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What is the Lighted Padlock Icon on My Dashboard and Why Won’t My Car Start?

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And you can quote me: "A couple of days ago my 2017 Subaru Forester wouldn't start. And whenever I tried to start it, it flashed a dashboard light that looked just like a little padlock. That darned padlock dashboard icon had to be something to do with why my Subaru wouldn't start, right? Wrong."

Posted in What is This?, July 25th, 2019


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A couple of days ago my 2017 Subaru Forester wouldn’t start. What’s more, every time I tried to start it, it flashed a dashboard light that looked just like a little padlock. That darned padlock dashboard icon flashed so fast that at first I could barely tell what it was, but it had to be something to do with why my Subaru wouldn’t start, right? Here’s a video of that flashing padlock symbol, which turns out to mean “anti-theft security system is in force” (how Robocop).

Here’s a still photo of the padlock security light – turns out it’s a padlock through..a windshield? A rear window? Somehow having a hole through which a padlock can fit in your glass doesn’t seem all that secure to me, but what do I know?

Flashing Padlock Icon on Dashboard
flashing padlock light subaru forester wont start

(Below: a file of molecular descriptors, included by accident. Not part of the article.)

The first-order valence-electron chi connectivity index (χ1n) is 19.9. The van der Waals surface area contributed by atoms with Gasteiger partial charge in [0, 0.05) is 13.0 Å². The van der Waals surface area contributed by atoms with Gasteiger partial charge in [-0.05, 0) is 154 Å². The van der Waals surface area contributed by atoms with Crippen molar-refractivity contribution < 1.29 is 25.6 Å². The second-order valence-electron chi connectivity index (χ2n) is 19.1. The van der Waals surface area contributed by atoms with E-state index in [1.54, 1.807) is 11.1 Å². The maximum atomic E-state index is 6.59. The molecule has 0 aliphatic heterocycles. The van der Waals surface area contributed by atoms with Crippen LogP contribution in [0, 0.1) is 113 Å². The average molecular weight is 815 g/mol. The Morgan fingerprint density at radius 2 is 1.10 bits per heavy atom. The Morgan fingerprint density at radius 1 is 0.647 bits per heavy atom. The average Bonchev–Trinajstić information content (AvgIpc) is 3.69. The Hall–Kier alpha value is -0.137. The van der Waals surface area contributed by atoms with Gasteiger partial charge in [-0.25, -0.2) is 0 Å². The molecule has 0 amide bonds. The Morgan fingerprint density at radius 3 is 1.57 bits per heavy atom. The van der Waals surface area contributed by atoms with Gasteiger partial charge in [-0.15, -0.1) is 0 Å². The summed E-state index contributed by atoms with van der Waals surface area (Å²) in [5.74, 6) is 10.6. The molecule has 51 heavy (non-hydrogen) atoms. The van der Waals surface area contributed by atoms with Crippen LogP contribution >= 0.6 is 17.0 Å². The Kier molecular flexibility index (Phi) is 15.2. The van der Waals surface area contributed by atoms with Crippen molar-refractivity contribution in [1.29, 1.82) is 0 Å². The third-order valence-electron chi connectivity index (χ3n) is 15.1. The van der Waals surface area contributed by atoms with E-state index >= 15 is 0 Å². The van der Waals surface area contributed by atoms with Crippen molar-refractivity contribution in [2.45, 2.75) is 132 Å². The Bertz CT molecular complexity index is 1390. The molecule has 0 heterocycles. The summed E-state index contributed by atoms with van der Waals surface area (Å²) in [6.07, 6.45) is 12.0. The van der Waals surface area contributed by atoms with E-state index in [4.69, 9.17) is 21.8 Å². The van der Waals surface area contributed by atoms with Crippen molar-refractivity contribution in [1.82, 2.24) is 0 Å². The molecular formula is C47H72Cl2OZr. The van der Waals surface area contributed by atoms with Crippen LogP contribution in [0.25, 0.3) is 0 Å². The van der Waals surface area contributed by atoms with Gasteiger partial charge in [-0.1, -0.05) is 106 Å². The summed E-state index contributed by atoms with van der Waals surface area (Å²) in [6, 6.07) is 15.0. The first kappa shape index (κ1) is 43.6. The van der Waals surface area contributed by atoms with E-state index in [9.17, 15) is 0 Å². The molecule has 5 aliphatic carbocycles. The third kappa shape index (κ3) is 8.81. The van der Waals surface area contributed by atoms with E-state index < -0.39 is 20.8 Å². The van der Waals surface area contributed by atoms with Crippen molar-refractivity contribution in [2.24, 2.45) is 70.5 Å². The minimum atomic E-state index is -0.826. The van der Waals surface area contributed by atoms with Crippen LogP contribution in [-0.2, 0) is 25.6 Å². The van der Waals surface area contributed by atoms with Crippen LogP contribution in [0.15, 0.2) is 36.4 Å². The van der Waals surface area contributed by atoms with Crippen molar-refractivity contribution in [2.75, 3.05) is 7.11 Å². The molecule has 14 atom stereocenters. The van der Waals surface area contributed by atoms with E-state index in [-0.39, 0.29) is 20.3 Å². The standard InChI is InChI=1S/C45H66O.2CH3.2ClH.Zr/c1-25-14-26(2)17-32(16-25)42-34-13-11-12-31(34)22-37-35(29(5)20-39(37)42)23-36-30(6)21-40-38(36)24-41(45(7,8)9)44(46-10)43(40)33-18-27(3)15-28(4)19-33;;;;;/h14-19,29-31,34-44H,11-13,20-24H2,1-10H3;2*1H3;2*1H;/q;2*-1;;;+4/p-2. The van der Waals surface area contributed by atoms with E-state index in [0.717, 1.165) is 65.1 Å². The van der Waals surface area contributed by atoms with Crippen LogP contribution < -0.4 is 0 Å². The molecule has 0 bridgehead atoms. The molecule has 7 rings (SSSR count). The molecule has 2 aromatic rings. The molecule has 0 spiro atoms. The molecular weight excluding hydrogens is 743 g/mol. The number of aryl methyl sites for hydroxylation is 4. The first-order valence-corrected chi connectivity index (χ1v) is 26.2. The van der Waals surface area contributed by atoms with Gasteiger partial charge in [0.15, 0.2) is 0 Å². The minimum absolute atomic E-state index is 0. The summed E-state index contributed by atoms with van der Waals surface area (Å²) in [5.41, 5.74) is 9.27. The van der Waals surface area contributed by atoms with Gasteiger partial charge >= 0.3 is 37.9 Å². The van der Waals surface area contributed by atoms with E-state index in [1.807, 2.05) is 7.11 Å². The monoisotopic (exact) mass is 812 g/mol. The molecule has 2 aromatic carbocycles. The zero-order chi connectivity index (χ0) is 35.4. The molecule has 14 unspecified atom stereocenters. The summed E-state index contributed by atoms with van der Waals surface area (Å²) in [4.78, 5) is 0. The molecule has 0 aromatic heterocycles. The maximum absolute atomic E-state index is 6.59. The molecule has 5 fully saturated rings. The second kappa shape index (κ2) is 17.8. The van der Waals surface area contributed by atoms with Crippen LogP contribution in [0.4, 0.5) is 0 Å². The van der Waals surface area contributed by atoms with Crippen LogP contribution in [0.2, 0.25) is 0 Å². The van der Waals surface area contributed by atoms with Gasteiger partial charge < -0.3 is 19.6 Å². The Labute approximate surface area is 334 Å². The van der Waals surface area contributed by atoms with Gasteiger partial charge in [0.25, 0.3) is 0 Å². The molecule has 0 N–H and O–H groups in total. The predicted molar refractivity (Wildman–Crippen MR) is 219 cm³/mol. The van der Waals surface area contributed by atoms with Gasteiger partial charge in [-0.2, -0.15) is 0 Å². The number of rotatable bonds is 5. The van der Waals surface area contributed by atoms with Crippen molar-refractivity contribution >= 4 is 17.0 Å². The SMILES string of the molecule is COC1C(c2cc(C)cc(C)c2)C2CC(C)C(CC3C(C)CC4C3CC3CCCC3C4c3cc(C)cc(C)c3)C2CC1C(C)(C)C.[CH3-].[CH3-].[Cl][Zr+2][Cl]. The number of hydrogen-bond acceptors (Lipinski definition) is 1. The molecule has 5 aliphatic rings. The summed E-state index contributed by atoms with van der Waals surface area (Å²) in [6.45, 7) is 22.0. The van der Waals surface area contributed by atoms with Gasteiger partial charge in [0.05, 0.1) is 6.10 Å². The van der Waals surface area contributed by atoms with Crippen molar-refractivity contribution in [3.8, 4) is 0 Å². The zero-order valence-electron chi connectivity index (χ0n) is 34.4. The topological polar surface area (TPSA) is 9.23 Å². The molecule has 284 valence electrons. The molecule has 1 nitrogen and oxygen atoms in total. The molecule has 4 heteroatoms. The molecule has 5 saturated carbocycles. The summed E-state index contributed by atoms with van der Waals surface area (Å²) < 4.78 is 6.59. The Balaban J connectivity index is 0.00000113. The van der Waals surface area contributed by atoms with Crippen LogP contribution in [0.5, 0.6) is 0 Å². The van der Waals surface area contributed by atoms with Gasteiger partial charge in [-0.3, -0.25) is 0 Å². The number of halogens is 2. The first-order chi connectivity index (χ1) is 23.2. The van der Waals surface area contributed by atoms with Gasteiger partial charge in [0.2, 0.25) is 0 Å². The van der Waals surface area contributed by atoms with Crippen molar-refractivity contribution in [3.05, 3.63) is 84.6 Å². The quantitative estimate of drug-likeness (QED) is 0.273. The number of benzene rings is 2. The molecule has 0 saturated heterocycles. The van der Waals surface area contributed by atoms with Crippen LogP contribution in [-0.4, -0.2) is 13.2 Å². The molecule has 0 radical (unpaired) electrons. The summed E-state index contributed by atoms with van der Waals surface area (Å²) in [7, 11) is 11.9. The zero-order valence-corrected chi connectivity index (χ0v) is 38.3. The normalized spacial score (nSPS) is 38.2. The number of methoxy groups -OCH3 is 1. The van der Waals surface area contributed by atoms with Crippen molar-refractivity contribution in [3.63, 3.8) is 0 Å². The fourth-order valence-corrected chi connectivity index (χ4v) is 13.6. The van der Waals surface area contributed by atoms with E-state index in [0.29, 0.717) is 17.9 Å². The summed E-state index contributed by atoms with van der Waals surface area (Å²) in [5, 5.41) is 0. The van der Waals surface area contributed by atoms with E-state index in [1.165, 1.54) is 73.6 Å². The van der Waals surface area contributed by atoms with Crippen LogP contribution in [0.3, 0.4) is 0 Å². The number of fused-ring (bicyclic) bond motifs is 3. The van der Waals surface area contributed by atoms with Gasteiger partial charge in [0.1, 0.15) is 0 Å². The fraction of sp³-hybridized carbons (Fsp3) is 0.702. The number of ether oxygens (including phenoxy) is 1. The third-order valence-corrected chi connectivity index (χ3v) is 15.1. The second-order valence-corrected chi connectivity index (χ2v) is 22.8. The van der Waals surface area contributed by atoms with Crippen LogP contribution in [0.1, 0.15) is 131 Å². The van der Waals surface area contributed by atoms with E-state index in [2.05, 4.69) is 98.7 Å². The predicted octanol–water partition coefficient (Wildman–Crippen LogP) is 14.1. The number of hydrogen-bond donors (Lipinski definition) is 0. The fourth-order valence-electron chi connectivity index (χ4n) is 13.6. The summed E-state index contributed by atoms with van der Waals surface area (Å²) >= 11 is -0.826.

Anyways, here’s the thing: If your car has an anti-theft system, that little light always comes on when you start the car, and then turns right off again when the car starts. In fact, it always comes on with all the other dashboard lights that come on at the same time which is why nobody ever notices it.

Until the car doesn’t start and the dash lights are on and you are looking at them wondering why your car won’t start. THEN you notice it.

So, it turns out that flashing padlock icon has nothing to do with why your car won’t start.

Here’s what else I learned. First, my Subaru Forester (turbo, thank you very much) is barely two years old, so the fact that it wouldn’t start (wouldn’t even try to turn over – it’s dead, Jim) – was concerning, to say the least. And, oh yeah, the battery of course was relatively new as well. And the odds of the battery being the issue and it not even trying to turn over, not once, seemed unlikely.

After much searching online (probably not unlike the searching that you did that landed you here) we discovered that, of all things, it was a blown starter fuse!

In case you are here because your car won’t start and you just happen to have a Subaru, we found this page here on how to change a Subaru fuse and where they are incredibly helpful. In fact, it was all that we needed to check all of the fuses, determine which one was blown, and change it (and Subaru happily includes replacement fuses and a fuse puller in the fuse box under the hood – although the starter fuse that needed changing was in the interior fuse panel by the steering wheel).

If the search that led you here isn’t an issue with a Subaru, you can find all you need by searching on the Internet for “how to change fuse {make and model of your car}”.

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